Animal Collective, Dan Deacon All Ages Early Warnings (Music) Sold Out (Music) Soundboard

When: Sat., March 16, 7:30 p.m. 2013

Postponed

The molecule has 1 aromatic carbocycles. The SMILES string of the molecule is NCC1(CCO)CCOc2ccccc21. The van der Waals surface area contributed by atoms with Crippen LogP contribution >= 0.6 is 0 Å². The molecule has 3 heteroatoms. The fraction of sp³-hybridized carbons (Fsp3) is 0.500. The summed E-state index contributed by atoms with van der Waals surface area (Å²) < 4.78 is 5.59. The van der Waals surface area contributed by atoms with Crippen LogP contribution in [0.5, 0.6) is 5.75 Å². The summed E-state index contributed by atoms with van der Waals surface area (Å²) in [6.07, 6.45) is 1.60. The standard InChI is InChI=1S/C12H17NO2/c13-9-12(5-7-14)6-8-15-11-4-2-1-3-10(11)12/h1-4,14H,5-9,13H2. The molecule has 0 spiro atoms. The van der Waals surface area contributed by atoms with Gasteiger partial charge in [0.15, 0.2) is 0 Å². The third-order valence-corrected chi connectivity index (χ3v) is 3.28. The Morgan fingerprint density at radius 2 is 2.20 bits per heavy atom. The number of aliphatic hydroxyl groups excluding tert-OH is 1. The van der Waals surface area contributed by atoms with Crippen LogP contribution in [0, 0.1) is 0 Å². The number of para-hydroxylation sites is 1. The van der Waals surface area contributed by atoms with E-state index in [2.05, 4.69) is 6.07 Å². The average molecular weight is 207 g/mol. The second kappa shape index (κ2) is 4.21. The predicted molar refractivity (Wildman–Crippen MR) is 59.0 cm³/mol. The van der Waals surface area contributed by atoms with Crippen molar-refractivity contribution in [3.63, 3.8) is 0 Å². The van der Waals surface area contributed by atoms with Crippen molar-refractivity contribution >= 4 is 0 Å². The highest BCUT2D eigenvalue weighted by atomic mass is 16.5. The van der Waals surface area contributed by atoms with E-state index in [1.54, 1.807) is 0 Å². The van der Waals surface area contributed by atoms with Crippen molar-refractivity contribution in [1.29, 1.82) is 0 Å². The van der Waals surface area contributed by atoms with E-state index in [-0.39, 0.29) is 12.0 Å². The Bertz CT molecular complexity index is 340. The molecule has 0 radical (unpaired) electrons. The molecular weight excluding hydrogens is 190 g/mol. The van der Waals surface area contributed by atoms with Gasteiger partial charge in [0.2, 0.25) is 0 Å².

Animal Collective’s latest album, last year’s Centipede Hz (Domino), is like one of the complicated old-timey industrial machines you used to see in cartoon factories: a copper whistle jutting from its side blows its top spewing steam, accordion-shaped whatsits stretch and rebound with physics-defying vigor, levers fly up and down, the needles of glass-faced pressure dials jitter in the red, and the whole massive metal contraption bounces and bends like it’s made of rubber. The songs sometimes feel overwhelmingly dense, with pileups of rattling percussion, carousel synths, prolonged reedy discordances, something that might be warped field recordings played in reverse, and Avey Tare’s sometimes playful, sometimes snarling vocals—but the far-flung Baltimore-based foursome can transform the most tangled mass of sound into ecstatic, uplifting pop. Even when the tunes have obvious hooks, Anco keeps things strange: Centipede Hz opener “Moonjock” uses brooding, demented Beach Boys-style vocal harmonies and a raw industrial stomp that morphs into what might be a full marching band. —Leor Galil Dan Deacon opens.

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